Hyundai has started using a new short-sea coastal service set up by Link Shipping and Management Systems for the transport of vehicles in India between the ports of Chennai on the south east coast, and Pipavav on the north west.
However, high port fees are dissuading more shipping lines from entering the Indian finished vehicles cabotage market, according to Mandeep S Tiwana, owner of the IDM Symex, the ro-ro vessel that moved the vehicles in the first week of February.
The IDM Symex picked up 800 vehicles at Chennai port for a six-day sailing to the specialist container terminal at the port of Pipavav, which is run by NYK in a joint venture with APM Terminals. The vehicles, which were delivered on February 5th, were made at Hyundai Motor India’s Sriperumbudur plant near Chennai, and were destined for west India dealerships.
It was the first such domestic consignment of finished vehicles handled by the facility, and the direct result of a decision taken by the Ministry of Shipping to relax cabotage regulations on certain vessels, allowing foreign-flagged shipments of finished vehicles to be handled on domestic coastal routes.
According to terminal management, modal shift incentives currently under evaluation by the government should encourage more transfers of domestic cargo from road to sea.
Indeed, the Indian government said that the availability of ro-ro vessels is essential to the success of developing coastal shipping and decongesting roads and railways. As an example, it cited the large number of automobile clusters existing at Manesar and around Chennai. This results in large numbers of cars being transported between the north and the south, much of which it argued could be transported by coastal shipping.
Port fee calculationsHowever, the way port dues are calculated means that costs remain high, which is dissuading more lines from taking up the mode as an option for domestic shipments. Port dues for ro-ro vessels are calculated on gross registered tonnage (GRT), rather than on the dead weight tonnage (DWT). Were the latter measure to be used, port dues would drop to one-third of the present charge.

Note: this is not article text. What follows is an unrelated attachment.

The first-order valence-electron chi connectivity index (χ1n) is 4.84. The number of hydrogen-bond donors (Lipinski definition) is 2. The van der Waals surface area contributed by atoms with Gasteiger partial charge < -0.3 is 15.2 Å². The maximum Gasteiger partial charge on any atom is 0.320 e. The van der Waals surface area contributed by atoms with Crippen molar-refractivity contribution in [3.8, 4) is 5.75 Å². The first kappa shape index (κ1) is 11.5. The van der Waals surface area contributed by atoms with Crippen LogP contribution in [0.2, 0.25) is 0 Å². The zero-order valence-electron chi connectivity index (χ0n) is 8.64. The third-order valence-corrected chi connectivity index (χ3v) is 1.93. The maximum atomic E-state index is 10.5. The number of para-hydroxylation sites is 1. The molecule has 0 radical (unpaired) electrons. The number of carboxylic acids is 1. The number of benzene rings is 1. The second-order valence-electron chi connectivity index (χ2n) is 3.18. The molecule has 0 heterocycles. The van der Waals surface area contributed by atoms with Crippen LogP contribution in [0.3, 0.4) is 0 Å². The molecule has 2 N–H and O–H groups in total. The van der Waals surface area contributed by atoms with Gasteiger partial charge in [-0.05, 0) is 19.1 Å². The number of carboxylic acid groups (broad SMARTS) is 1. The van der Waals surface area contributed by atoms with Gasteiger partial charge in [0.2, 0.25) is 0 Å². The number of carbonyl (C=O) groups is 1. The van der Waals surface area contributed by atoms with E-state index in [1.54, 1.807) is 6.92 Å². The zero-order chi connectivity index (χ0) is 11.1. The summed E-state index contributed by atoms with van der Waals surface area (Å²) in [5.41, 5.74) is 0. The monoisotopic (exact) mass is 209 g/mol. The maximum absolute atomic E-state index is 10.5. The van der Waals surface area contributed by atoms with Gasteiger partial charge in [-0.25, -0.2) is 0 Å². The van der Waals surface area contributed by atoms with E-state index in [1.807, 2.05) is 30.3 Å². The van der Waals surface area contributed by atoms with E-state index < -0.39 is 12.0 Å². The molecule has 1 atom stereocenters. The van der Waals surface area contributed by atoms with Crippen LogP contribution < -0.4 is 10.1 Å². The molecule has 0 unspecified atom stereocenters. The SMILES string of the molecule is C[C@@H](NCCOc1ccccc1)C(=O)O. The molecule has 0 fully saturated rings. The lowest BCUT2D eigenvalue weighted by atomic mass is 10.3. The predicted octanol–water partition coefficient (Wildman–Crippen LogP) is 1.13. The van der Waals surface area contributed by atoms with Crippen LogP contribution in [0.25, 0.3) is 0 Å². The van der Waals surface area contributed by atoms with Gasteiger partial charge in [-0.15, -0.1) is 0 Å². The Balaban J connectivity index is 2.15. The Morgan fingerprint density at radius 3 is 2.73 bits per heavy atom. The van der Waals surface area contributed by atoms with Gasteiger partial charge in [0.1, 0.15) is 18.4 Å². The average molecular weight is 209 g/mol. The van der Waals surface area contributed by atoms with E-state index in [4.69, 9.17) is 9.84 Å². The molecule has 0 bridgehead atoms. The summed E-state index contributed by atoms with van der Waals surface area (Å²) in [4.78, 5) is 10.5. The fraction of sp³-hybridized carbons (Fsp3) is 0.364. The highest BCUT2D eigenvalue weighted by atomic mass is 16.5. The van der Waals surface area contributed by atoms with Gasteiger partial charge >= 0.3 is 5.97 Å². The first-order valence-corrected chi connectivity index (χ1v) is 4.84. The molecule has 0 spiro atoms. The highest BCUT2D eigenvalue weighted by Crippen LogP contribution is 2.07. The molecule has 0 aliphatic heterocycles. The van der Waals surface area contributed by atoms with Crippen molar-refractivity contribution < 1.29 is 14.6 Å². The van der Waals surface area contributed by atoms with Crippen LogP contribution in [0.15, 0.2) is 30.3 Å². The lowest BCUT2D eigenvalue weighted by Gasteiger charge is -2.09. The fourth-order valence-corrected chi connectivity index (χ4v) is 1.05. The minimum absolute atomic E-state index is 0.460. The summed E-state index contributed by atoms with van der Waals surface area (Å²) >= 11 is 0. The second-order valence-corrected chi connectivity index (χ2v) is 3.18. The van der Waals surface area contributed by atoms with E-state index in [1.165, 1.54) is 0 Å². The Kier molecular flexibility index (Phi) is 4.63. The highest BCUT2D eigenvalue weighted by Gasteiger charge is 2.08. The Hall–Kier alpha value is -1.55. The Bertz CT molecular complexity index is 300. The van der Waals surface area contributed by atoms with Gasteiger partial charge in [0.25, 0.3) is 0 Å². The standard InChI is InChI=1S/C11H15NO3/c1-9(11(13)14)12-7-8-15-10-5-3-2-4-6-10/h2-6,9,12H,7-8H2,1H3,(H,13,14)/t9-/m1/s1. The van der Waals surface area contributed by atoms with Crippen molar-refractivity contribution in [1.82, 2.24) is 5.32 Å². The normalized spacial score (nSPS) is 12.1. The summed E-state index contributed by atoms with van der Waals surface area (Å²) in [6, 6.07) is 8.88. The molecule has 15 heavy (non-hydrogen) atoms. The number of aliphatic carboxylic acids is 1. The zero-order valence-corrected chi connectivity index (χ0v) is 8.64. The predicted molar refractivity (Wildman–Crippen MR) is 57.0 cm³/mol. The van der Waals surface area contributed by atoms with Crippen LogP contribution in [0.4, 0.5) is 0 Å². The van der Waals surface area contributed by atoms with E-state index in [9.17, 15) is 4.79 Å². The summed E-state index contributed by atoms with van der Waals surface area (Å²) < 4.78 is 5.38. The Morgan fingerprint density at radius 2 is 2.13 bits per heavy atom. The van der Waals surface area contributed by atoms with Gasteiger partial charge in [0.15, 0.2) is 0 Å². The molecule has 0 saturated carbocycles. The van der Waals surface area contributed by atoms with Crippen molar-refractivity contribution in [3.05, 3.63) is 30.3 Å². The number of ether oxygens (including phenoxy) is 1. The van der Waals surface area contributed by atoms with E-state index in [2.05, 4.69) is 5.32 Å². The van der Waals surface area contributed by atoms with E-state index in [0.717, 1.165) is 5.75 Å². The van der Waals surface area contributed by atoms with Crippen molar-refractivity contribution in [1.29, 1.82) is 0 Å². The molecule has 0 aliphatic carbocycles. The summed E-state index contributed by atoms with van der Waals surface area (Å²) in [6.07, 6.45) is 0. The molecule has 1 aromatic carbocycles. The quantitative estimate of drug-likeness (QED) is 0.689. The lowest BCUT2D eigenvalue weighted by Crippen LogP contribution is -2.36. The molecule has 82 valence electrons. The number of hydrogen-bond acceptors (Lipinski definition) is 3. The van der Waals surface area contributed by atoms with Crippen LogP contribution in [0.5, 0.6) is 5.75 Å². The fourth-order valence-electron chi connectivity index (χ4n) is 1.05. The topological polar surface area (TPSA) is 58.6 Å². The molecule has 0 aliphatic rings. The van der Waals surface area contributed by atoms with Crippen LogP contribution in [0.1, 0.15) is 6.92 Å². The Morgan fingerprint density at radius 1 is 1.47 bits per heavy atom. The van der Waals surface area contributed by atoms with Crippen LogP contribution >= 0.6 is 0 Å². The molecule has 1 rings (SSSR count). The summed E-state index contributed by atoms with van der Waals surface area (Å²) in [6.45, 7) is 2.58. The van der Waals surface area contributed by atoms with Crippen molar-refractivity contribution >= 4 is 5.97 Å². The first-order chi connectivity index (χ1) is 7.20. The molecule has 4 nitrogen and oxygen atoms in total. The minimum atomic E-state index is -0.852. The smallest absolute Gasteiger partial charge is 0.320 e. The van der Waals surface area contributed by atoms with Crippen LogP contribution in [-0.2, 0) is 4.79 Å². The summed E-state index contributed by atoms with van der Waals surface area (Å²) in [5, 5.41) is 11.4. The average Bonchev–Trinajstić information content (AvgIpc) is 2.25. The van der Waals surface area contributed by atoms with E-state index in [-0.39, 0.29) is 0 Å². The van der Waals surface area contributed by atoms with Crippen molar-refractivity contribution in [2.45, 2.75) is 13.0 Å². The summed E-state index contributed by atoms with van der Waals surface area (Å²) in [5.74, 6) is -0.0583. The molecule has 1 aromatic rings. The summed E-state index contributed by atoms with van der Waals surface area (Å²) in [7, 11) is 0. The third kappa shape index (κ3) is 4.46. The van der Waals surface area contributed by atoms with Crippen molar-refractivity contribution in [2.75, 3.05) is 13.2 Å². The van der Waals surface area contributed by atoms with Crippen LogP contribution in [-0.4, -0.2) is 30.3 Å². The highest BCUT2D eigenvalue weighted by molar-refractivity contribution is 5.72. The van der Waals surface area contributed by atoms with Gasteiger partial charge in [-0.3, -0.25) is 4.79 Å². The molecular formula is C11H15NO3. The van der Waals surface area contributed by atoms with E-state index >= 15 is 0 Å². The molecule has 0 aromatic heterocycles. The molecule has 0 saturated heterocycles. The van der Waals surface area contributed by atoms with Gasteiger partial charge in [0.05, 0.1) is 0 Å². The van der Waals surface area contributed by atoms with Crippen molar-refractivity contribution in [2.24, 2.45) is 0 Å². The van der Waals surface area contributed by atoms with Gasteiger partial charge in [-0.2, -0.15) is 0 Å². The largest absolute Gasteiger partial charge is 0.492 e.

Tiwana suggested that ports need to adjust rates to suit the trade. He pointed out that the GRT for standard vessels is around 66% of DWT; on ro-ro vessels, the GRT can be 400% greater than DWT.
In terms of operating economics, the IDM Symex’s return voyage from Chennai to Pipavav costs around $219,000. Of this, combined port charges levied by both ports totalled $60,000; vessel running and maintenance costs – a figure including salaries – amounted to $48,000; fuel came to $40,000; and insurance to $6,200.
Although the shipper is liable for the wharfage costs, the vessel owner has to stump up for pilotage and berth hire. Ports in other countries pay less per GRT than is the case in India, claimed Tiwana, citing the case of Antwerp, where a tanker would pay 0.36 cents per GRT and a ro-ro vessel 0.17 cents. In contrast, Indian ports apply some of the highest charges in the world for car carriers.
“If the charges were low, we could drop cars and pick up vehicles at ports like Mumbai and Kochi,” he said, adding that coastal shipping complements both road and rail in the overall inter-modal chain. “We are not blaming port tariffs, but highlighting the fact that if we treat all vessels on one scale then we will not go beyond dry bulk or wet trade in our country.”
Symex was the shipping line chosen by Hyundai to undertake the coastal shipping experiment with finished vehicles. As part of this, Chennai Port Trust offered competitive wharfage charges of $7.29 per unit, compared to the standard charge of $17.50.
“Chennai Port Trust surprised me with their support,” said Tiwana. “However, all the stakeholders are now working as a team to make the ro-ro coastal service a success. In shipping, speed is the key.”
While conceding that it is up to the vessel owner to correctly manage operating economics, he pointed out that some countries will offer cash incentives to attract new business. This is not yet commonplace in India.